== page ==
Here's a project I did here at Luther Seminary this week: a sermon for my preaching class on Isaiah 1.
Eric Lemonholm, June 12, 2009
Isaiah has a vision – or, rather, he sees a vision.
The vision is not his own.
It’s a vision from God.
He’s possessed by it.
His life is not his own.
It would have been so much easier if Isaiah had not seen his nation through God’s eyes.
But once he did,
once that vision possessed him,
once the live coal touched his lips,
once he responded to God, “Here am I; send me!”
how could he keep from speaking the word?
How could Isaiah not testify to the peril that Judah was blindly approaching?
They were about to do a liturgical dance off a cliff; how could he not warn them?
If you’ve ever been to a Lutheran Synod Assembly, you may have noticed that we Lutherans can’t seem to worship together without including every possible liturgical dialogue and prayer and hymn in the service.
We need a pipe organ, we need robes. We need our Lamb of God’s and our Holy Holy Holy’s.
The Lord knows it’s not real worship without a little Gregorian chant.
For those of us who are not big into the minutiae of practically perfect worship, this passage may tempt us to gloat.
Look – even God is getting bored of all our callings of convocation.
Our solemn assemblies are burdensome even to God.
I know a young pastor who said to me earlier this year, “I’m tired of planning events that I wouldn’t attend if I didn’t have to.”
How often is our worship like that?
Would you attend your church if you weren’t the pastor?
But of course, this is not what Isaiah is talking about.
Maybe we are boring God with our uncreative, spiritless, monotone worship
– but that’s a sermon for another text.
Isaiah’s talking about blood.
Blood on our hands.
We’re like Lady Macbeth, but we don’t even know it.
If God’s eyes are closed to our worship,
if God’s ears are closed to our prayers,
it’s because of the blood on our hands,
blood we don’t even see.
Wake up, people!
Open your eyes!
Is the message of the prophets dead?
Does it no longer apply?
If Isaiah did this in 8th century BC Judah, then how are we to do what he did in America in 2009?
And if we are not doing it, then what in the world are we doing?
Take a look sometime at how much of the Bible is devoted to the Hebrew prophets.
How much of our preaching is centered on their message?
Here the word of the Lord:
16Wash yourselves; make yourselves clean;
remove the evil of your doings
from before my eyes;
cease to do evil, 17learn to do good;
rescue the oppressed,
defend the orphan, plead for the widow.
This isn’t just one of seven verses in the Bible that deal with how we treat the poor. It’s one of over 3,000.
Are you following the Torah, God’s teaching?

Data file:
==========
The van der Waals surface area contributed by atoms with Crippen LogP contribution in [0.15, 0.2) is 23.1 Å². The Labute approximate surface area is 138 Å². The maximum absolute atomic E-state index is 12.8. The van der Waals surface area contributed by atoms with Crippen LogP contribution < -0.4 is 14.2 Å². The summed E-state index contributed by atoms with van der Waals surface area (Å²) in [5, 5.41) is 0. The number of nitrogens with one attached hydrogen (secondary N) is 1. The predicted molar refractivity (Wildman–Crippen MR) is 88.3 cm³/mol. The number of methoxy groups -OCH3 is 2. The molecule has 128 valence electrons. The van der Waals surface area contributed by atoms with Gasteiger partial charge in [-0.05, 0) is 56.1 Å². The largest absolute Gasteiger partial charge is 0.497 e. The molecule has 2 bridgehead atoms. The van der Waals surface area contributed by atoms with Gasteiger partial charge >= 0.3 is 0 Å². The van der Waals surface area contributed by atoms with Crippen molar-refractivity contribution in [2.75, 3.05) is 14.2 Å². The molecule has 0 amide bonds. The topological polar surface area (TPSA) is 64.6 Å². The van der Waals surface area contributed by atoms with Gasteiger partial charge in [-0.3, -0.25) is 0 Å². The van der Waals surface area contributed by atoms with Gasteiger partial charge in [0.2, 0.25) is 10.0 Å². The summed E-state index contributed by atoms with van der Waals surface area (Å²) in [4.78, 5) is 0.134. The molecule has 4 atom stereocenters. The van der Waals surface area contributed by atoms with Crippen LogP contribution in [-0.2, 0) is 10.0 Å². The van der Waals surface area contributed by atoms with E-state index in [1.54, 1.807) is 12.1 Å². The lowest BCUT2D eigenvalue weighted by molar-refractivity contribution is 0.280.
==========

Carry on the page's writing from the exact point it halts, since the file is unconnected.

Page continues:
The easiest way to find out is to ask how you treat the poor, the oppressed, the alien, the orphan, the widow, the imprisoned.
People on the edge.
People at risk.
Are they just collateral damage of our shock and awe existence?
During the good times, we cut taxes for the rich.
During the bad times, we cut help for the poor.
When we kill people, or let them die, corporately, as a society, it just doesn’t seem so bad as if we were doing it on our own.
But what’s the difference?
When Luke Skywalker confronted the dark side, he saw his own face.
We are the dark side of our society and world.
We are bin Laden.
We are terrorism.
We are extraordinary rendition.
We are torture, of which the majority of American Christians approve.
We are children working in sweatshops and dying in factories and mines.
We are global warming and the killing of our world.
We are the oppression in oil rich countries fueled by our demand.
We are whatever damage was done to people, animals, and the world for the sake of our consumption, convenience, and security.
As much as we try to separate ourselves from the truth of our corporate and individual actions, the blood is on our hands.
Can you see it? Will you help your people see it?
I tell you, a ‘salad’ or ‘French’ ending to this sermon is a temptation.
‘Let us’ do justice.
‘May we’ practice righteousness.
We’ve just heard the Law: Now let us and may we follow it! Amen!
But, we haven’t yet heard the Gospel, the good news.
We are the defendants.
God the Prosecutor has just made a damning case against us.
Suddenly God the Judge stands up, and says,
Come now, let us argue it out, says the Lord:
At this point, I expect God to heap more evidence on us.
But instead, we hear this:
though your sins are like scarlet, they shall be like snow;
though they are
red like crimson, they shall become like wool.
God has become our Advocate, our Defender.
We can’t wash the blood off our hands.
The stains run too deep.
There will always be more.
But we do have an Advocate, in whom, by whom, and through whom our sins are washed away, forgiven.
We are given a clean slate.
Our God wants us to “eat the good of the land.”
Our God wants us to flourish, and has given us instruction, Torah, to help us flourish.
Are you “willing and obedient”?
cease to do evil, learn to do good;
seek justice, rescue the oppressed,
defend the orphan, plead for the widow.
Will you help your people see ourselves as God sees us, and live as God wants us to live?
Will you teach both Law and Gospel?
Will you help them see that the Law is indeed “sweeter also than honey, and drippings of the honeycomb”? (Psalm 19)
Will you show them how, as a forgiven people of God, to do justice, to love mercy, and to walk humbly with our God? (Micah 6:8)
It’s time to pray. God of Torah, God of Evangel, let the words of my mouth, and the meditations of our hearts, go forth and spread your vision of justice and righteousness, for the flourishing of all your creatures. Amen.